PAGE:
But enough of that: this is a Dead show, and it's time to sound like one. "Truckin'" puts them back on track. Vince throws in just the right kind of ice-cream-parlor piano, and the drummers sound genuinely enthused. A quick climax seems a little short, despite Vince's Hammond sound, but Jerry doesn't seem quite willing to surrender the stage yet. A sonic sparring match ensues, until Jerry's rhythmic insistence wins over the rest; this ultimately proves to be one of their more interesting transitions. Somehow Jerry pulls "I Just Want to Make Love to You" out of all this, and really gives it his voice. Tiring of this, he pulls another corner turn, and the band backs him right into "That Would Be Something" -- giving some sort of notice that 1995 wasn't going to be a let's-rest-on-our-laurels year.

Now, those of us with shelves full of Dicks Picks and hundreds of other shows have come to expect certain things: certain songs, certain personnel. Most especially pertinent to the later years is the desire for the long, unstructured jams of their younger years. Instead, we have the "Drums > Space" sequence. Too often, this served mainly as a smoke break, and some fans never liked it. But it offered the chance for some real adventure if they wanted to take it: an organized place for chaos, adventure, surprise, or even just to fit in some element that didn't otherwise fit with the program [e.g., the Gyuto monks].

In this department, 2-21-95 really shines; the drums are varied and interesting, soon exploring a Planet Drum-type groove. Eventually they make their way to the more usual Space-type jam, which serves as a fine gateway to Garcia's "Visions of Johanna" breakout (I think this is the one Phil put on the FALLOUT ZONE CD).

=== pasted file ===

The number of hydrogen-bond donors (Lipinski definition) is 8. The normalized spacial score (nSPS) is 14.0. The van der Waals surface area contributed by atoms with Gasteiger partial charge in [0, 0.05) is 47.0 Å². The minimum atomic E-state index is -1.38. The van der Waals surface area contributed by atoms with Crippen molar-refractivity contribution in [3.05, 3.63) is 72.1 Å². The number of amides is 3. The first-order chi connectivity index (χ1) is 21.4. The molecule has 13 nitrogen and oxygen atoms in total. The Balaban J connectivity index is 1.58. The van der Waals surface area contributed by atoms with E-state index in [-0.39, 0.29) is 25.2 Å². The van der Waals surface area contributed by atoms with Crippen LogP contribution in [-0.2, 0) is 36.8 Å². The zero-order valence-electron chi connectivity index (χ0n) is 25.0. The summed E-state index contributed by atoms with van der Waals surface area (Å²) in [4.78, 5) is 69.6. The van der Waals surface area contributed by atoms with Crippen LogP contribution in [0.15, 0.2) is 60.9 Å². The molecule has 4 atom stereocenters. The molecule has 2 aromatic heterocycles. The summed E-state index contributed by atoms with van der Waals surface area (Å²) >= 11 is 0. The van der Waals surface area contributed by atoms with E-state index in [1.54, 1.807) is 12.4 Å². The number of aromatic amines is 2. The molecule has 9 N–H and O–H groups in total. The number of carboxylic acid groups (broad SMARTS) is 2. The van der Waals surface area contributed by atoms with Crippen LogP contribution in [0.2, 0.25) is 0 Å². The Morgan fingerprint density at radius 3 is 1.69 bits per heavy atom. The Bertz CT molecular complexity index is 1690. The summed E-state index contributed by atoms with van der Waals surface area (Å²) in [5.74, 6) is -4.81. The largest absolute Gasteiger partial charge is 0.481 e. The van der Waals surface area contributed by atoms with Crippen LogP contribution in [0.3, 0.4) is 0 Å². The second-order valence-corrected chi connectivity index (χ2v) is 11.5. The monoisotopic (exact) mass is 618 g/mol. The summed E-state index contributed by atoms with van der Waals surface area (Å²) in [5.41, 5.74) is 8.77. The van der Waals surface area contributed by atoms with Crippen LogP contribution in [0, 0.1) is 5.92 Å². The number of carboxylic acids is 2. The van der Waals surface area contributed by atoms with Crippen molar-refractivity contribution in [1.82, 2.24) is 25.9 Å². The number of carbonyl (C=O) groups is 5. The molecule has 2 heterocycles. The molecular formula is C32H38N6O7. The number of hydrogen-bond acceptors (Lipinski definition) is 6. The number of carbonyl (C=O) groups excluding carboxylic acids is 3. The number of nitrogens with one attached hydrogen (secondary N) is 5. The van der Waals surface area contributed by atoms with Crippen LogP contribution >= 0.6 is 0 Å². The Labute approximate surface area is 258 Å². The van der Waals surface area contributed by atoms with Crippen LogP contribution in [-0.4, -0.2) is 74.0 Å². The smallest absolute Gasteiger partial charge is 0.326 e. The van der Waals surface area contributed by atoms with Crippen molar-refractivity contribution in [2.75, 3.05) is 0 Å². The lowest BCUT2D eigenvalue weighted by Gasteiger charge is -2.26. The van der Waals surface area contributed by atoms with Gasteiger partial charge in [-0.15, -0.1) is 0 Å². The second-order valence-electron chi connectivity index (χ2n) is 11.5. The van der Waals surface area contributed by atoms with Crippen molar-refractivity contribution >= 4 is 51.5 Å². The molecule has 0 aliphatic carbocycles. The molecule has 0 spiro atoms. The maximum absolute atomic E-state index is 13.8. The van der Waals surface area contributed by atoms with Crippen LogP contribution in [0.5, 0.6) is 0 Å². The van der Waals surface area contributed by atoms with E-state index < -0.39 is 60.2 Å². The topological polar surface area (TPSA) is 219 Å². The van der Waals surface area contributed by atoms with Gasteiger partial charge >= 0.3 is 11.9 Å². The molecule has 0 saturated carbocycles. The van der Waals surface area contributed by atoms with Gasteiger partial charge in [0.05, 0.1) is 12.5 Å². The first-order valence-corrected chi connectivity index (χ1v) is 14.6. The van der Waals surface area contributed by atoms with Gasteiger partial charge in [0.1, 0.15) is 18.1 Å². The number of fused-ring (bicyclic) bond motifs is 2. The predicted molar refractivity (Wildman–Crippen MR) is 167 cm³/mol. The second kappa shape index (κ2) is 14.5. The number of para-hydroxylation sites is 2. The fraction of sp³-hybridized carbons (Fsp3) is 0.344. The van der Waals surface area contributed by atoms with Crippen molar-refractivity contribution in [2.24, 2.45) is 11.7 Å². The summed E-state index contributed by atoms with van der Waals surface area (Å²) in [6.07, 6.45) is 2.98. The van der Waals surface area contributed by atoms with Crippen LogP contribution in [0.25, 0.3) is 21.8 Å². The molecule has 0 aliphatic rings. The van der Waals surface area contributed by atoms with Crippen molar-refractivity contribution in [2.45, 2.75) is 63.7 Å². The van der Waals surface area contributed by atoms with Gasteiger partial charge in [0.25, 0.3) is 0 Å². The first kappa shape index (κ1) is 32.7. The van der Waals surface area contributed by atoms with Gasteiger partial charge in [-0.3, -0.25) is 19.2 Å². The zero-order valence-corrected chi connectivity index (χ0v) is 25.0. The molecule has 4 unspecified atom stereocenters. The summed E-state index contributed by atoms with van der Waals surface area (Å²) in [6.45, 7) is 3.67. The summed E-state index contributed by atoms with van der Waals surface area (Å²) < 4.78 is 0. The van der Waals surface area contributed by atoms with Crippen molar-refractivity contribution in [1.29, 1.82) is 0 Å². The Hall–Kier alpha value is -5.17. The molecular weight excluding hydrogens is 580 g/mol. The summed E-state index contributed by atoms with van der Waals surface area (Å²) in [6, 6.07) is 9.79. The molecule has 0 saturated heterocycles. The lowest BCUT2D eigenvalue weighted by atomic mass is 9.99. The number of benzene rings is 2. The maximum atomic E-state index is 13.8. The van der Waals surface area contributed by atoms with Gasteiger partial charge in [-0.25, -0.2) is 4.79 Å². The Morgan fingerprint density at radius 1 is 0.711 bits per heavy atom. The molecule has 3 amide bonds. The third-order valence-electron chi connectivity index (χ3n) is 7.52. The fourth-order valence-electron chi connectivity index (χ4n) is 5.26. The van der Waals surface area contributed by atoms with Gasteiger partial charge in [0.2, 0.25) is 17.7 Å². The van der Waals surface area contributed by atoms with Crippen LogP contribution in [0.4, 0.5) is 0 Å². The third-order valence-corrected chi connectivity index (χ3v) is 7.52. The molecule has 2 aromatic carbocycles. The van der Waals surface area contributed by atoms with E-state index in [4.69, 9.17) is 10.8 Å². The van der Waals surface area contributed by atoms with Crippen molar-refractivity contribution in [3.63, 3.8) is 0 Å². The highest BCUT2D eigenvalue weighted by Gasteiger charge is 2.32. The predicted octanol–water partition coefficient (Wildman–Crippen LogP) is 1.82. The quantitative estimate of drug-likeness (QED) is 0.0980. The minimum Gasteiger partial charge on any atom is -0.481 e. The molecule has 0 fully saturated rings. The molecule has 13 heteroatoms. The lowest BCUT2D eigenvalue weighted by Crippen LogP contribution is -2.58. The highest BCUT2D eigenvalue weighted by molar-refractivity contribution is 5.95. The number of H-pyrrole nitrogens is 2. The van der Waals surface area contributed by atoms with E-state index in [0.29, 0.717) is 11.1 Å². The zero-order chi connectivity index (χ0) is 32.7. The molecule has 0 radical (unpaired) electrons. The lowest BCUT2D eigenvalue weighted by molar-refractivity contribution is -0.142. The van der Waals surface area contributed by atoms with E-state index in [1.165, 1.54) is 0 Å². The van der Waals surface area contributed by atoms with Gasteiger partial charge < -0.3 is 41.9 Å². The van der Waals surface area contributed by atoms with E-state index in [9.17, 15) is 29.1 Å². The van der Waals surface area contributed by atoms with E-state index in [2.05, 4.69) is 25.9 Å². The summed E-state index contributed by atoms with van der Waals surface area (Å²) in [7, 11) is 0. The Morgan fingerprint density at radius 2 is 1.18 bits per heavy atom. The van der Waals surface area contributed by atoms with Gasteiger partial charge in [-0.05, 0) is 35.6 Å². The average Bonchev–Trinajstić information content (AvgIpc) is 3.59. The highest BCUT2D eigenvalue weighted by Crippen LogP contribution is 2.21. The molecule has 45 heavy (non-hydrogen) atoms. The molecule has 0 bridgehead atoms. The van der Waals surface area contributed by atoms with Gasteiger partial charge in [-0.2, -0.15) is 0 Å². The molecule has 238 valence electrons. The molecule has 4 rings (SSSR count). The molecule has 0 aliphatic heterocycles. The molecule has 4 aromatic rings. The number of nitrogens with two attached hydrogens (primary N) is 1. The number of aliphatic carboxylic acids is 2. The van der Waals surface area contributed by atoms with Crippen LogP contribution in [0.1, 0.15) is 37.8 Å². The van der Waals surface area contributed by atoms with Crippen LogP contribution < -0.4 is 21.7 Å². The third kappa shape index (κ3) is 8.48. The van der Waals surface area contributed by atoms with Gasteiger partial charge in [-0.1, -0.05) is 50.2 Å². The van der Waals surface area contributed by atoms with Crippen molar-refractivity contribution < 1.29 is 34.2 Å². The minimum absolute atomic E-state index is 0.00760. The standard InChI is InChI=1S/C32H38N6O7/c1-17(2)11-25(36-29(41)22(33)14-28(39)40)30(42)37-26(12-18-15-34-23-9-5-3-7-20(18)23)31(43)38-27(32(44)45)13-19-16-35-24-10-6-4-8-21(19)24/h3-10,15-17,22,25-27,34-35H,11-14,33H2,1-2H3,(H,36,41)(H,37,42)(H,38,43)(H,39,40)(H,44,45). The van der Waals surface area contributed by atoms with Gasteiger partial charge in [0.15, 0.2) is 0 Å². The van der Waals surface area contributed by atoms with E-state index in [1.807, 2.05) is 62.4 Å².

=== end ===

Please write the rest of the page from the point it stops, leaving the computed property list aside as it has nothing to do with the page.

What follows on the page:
Now, maybe three consecutive unusual cover tunes sung by Garcia (with drum & space interlude) isn't your idea of a "proper" Dead show, but what does that mean? That we want the band to be adventurous, but only in ways we expect (i.e., ways they did it before)? While I expect most of us would love to have been at Veneta in 1972 (or some other high-profile show), this is just as legitimate a surprise as any of the 80s Dark Stars. And "Visions" is really a gem here -- Jerry really puts in a performance: expressive, intense, emotional.

As "Visions" runs out (and Bobby starts up the "Sugar Magnolia" riff), we realize we've just experienced something very special. The move to "Magnolia" is perfect -- musically, emotionally, kinetically -- as if to prove that it doesn't matter how overplayed a song is: when it's right, it's right. And it most certainly is, here. The only blemish is a technical one toward the end, when some distortion creeps into the sound (no, I don't mean Bobby's guitar!), but that's minor; this "Magnolia" finish is excellent.

With "Liberty" as the encore, it's a solid two-disc argument for 1995 as a year worth hearing. Joe sez get this and not 7-08 if you want to judge this year!
Ramble On Joe

Review of the Grateful Dead's concert performance on 2/21/1995 in Salt Lake city, Utah.
Grateful Dead bootleg reviews of 2/21/1995